Partial HTML 5 Support
A cherry picked selection of HTML 5 specific elements are supported in Firefox 3.
The support for offline caching certainly caught my eye. Google Gears is aimed at providing a similar functionality but that is specific to Google. Firefox offline caching could potentially provide the ability to use a range of web based applications without a web connection.
Exciting times ahead then.
Of course into every life a little rain must fall and it wouldn’t be new software if it didn’t have a few gotchas.
Primarily using a different browser means coming to Firefox and finding that the option to close tabs is on the right of each tab and not the left side as in Safari and as I’m more used to.
In Opera I was able to make numerous configuration changes and altering this would be relatively simple. Together with many users I’m not familiar enough with the Firefox configuration system to easily change this but I did find a simple solution for this particular foible in the form of a wonderful theme from takebacktheweb.org I went for the GrApple Yummy (blue) theme.
Another issue I noticed is that to close a background tab (i.e. Not the active tab) it takes two clicks rather than one. The first click makes the tab active and the second click actually closes it. In Safari background tabs can be closed in exactly the same way as the active tab.
Safari has this feature and it’s amazing the difference it makes when you’re trying to tidy up the myriad browser windows you’ve managed to open throughout the day and completely forgotten about. A click on ‘Merge All Windows’ in the Window menu gathers all the tabs open in any number of Safari windows and consolidates them in a single window.
Sadly, Firefox lacks this feature. However, all is not lost as the Tab Mix Plus add-on adds it and many more advanced tab management options.
A bit of a strange one this but I did notice that when attempting to move either the main Firefox window or, for example, the Library window you need to be extremely precise where you click to attempt to drag the window or it just doesn’t move.
More explanation needed there I think!
The majority of OS X applications have a very wide toolbar area just under the strip containing the control buttons and title. Clicking and dragging either on the title strip or a clear area of the toolbar allows the user to move the window but Firefox behaves differently. In Firefox clicking on the toolbar and dragging has no effect. To move the window you need to be precise and click and drag only on the title area.
It sound like much and I wouldn’t have thought I was that imprecise anyway but I noticed it in the first session I had using Firefox 3.
While the printing feature is a huge improvement from the early days of the browser there remain a couple of gotchas. For example, there’s no indication that the print job is in progress until the printer icon appears in the dock and there is no thumbnail preview feature.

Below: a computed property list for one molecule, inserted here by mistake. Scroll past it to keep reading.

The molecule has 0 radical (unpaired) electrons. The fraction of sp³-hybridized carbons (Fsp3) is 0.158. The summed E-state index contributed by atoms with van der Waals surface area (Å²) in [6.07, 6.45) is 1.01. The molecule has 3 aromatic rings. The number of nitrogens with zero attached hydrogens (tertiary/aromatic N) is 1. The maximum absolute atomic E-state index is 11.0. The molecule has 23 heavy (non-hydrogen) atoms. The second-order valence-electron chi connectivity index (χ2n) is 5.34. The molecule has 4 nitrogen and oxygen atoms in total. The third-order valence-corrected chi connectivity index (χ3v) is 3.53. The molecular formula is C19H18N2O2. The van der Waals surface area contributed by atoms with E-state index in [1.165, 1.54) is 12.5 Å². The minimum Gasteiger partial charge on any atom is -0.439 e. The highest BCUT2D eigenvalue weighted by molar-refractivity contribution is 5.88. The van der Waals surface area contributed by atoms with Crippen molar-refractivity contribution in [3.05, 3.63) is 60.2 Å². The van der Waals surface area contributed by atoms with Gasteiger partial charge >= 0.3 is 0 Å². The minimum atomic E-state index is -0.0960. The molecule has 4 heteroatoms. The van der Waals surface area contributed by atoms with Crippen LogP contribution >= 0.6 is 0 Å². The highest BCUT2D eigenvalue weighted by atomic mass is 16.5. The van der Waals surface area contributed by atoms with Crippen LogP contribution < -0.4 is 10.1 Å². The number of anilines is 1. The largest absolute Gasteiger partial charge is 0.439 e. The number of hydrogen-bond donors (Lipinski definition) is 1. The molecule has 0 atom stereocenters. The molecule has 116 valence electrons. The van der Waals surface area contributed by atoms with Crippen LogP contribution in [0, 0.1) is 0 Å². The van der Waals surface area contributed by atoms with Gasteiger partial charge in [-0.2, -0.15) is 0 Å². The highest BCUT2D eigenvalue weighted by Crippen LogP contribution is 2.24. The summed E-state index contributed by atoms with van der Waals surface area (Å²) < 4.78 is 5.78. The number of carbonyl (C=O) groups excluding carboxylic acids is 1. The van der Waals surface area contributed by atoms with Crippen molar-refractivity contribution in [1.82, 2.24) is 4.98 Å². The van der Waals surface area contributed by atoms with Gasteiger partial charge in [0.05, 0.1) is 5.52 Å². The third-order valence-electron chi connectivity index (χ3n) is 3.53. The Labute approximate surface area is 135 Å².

Firefox does have a neat shrink to fit page option though that certainly helps with pages that otherwise wouldn’t print correctly, important when you consider how many times IE proved it was incapable of printing anything without losing at least an inch of text from one side or the other.
Firefox still has no OS X services support which for inveterate services users is going to be a show stopper when it comes to using Firefox for anything other than casual browsing.
It is the services function that powers such useful things as the CircusPonies NoteBook clipping system, so it would be a welcome addition to future versions of the browser.
Mozilla Labs plays host to countless clues as to the future of Firefox. Three in particular caught my eye:
Although Firefox have ventured into the mobile browser market before with less than astounding success, undeterred they have returned with Fennec (named after the Fennec Fox).
Opera have traditionally had much more success with their mobile browser so Firefox has some catching up to do but competition has got to be good news for users.
Prism is the code name given to a single function lightweight version of the browser. The idea behind this is that you can create a dedicated application to handle a specific site, this works really well for sites such as Gmail or Google Notebook.
Given the popularity of other implementations of the single source browser, such as Fluid, this is something to look forward to as it should be possible to create a browser dedicated to the site of your choosing while at the same time retaining all the functionality of Firefox.
Increasingly important in the ever more connected world is the ability to transfer your familiar settings to other machines, which is where Weave comes in.
Weave is the code name for a Mozilla Labs project aimed at providing an open-standards-based hosted online service to provide this synchronization together with sharing options and much more. Details of Weave are available on the Mozilla site.
So Am I Won Over?
Well since I use Firefox most as an interface to Google I’ll certainly be using version 3 and the speed increase both in start up and use means that I’ll enjoy using it much more than version 2. With my new theme I’ve managed to solve the problem of interface incongruity and in fact my installation of Firefox now look so much like Safari it’s difficult to tell them apart, which is great ;-).
My verdict is give it a go you’ll be pleasantly surprised by the changes.